Did your difficult child have the flu vaccine? Is the flu going around in your area? True influenza can cause high fevers without being particularly dangerous.

    If you continue to be concerned, your pediatrician should run a full panel of blood tests to reassure you that everything is OK.

    Hope your difficult child feels better soon.
  5. daralex

    daralex Clinging onto my sanity

    I used to work in the medical field - that's a really high fever! Just a quick note - DON"T put him in a tub of cold water - it should be lukewarm at best, the cold water is too much of a shock to the system when a fever is that high. I also would check again with doctor if the fever doesn't come down at all. I would think a fever that high is no good for anyone of any age. Hope difficult child feels better soooon!!!!
  6. meowbunny

    meowbunny New Member

    My daughter ran really high fevers -- 105 or close to it wasn't uncommon. A tub with lukewarm water and Tylenol usually dropped it down in no time. If that didn't bring it down, then it was time to see the doctor.

    High fevers are common in little ones. That doesn't mean they can't be dangerous. 105 can fry the brain, but you have to know your child. What is high for one child is just a temp in another. No matter what, the thing is to get it down ASAP. However, if you can get it down and it doesn't continue to spike back up, don't go for the antibiotics. The less that are in the system, the better they work when needed. So, if it's possible let the fever run its course.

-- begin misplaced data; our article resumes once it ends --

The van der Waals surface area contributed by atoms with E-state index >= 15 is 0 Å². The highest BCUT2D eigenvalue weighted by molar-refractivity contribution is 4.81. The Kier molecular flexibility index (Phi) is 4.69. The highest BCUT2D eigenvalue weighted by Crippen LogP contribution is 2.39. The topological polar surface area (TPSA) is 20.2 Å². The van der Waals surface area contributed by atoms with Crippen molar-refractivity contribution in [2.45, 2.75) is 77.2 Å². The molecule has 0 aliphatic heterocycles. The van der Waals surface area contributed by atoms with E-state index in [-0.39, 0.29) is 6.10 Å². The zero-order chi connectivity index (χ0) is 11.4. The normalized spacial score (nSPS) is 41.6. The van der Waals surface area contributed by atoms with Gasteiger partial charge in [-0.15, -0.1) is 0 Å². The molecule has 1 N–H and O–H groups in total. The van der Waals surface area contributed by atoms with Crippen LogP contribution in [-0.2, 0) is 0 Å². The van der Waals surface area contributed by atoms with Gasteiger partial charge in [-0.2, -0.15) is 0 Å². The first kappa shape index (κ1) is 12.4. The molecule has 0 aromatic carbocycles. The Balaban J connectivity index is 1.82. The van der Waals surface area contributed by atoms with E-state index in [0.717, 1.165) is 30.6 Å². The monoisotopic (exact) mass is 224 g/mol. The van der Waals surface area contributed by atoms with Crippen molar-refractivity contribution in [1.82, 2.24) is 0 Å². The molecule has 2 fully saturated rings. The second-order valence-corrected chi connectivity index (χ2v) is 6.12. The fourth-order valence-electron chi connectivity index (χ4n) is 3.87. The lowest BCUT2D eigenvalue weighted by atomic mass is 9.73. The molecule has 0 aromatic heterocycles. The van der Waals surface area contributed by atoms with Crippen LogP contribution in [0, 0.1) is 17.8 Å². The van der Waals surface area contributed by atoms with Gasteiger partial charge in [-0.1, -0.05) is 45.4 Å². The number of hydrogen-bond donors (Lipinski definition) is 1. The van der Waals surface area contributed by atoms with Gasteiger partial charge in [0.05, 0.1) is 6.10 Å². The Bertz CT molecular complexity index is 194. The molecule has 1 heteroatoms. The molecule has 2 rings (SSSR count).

My rule of thumb was that if the fever didn't drop or if it kept returning at about the same temp, then it was time to see the doctor. Otherwise, it was liquids, liquids and more liquids (especially homemade chicken soup), Tylenol and lots of cuddles.
  7. SomewhereOutThere

    SomewhereOutThere Well-Known Member

    I take my kids into the doctor even if they have bad sore throats and NO fever because once it turned out my no-fever kid had STREP. I'd want a throat culture and blood tests and a check up. Yes, I'm a nervous mom, but I'd rather be safe than sorry.
  8. Kjs

    Kjs Guest

    Thanks for all the info. After all the trips to the doctor's office and ER with difficult child being sick I should of known some of these. But the fever thing still bothers me.

    difficult child had tonsils out when he was 6..Not because of sore throat, because of ear problems. That corrected his hearing issue.

    He normally runs a temperature very low. 96 - 97. Ear infections as a baby triggered fevers. He had walking pneumonia many times, but no fever. It has been a long time since fevers.